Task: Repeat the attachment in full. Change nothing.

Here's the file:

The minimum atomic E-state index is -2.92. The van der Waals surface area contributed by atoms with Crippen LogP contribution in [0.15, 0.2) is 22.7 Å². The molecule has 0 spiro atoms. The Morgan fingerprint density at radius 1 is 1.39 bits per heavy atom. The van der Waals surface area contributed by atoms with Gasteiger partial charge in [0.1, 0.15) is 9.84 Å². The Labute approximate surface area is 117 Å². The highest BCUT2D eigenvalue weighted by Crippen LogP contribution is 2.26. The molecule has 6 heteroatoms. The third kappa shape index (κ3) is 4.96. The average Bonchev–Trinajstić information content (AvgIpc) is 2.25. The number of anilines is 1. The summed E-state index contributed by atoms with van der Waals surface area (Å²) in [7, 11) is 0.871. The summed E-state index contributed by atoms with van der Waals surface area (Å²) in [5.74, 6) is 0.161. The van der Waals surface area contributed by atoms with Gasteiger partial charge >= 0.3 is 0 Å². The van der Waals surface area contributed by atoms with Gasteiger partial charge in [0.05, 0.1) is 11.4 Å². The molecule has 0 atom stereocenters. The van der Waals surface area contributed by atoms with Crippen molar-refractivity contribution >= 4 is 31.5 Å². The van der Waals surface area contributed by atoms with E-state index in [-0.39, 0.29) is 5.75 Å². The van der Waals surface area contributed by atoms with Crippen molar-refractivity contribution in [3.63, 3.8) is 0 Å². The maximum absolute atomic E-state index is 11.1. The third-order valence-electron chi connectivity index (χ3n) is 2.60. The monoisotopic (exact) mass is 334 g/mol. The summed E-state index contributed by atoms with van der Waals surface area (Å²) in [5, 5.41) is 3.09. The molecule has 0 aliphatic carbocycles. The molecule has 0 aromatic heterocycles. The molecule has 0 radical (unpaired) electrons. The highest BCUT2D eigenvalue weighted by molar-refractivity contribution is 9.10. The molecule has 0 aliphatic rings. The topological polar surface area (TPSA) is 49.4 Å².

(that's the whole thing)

The minimum atomic E-state index is -2.92. The van der Waals surface area contributed by atoms with Crippen LogP contribution in [0.15, 0.2) is 22.7 Å². The molecule has 0 spiro atoms. The Morgan fingerprint density at radius 1 is 1.39 bits per heavy atom. The van der Waals surface area contributed by atoms with Gasteiger partial charge in [0.1, 0.15) is 9.84 Å². The Labute approximate surface area is 117 Å². The highest BCUT2D eigenvalue weighted by Crippen LogP contribution is 2.26. The molecule has 6 heteroatoms. The third kappa shape index (κ3) is 4.96. The average Bonchev–Trinajstić information content (AvgIpc) is 2.25. The number of anilines is 1. The summed E-state index contributed by atoms with van der Waals surface area (Å²) in [7, 11) is 0.871. The summed E-state index contributed by atoms with van der Waals surface area (Å²) in [5.74, 6) is 0.161. The van der Waals surface area contributed by atoms with Gasteiger partial charge >= 0.3 is 0 Å². The van der Waals surface area contributed by atoms with Gasteiger partial charge in [0.05, 0.1) is 11.4 Å². The molecule has 0 atom stereocenters. The van der Waals surface area contributed by atoms with Crippen molar-refractivity contribution >= 4 is 31.5 Å². The van der Waals surface area contributed by atoms with E-state index in [-0.39, 0.29) is 5.75 Å². The van der Waals surface area contributed by atoms with Crippen molar-refractivity contribution in [3.63, 3.8) is 0 Å². The maximum absolute atomic E-state index is 11.1. The third-order valence-electron chi connectivity index (χ3n) is 2.60. The monoisotopic (exact) mass is 334 g/mol. The summed E-state index contributed by atoms with van der Waals surface area (Å²) in [5, 5.41) is 3.09. The molecule has 0 aliphatic carbocycles. The molecule has 0 aromatic heterocycles. The molecule has 0 radical (unpaired) electrons. The highest BCUT2D eigenvalue weighted by molar-refractivity contribution is 9.10. The molecule has 0 aliphatic rings. The topological polar surface area (TPSA) is 49.4 Å².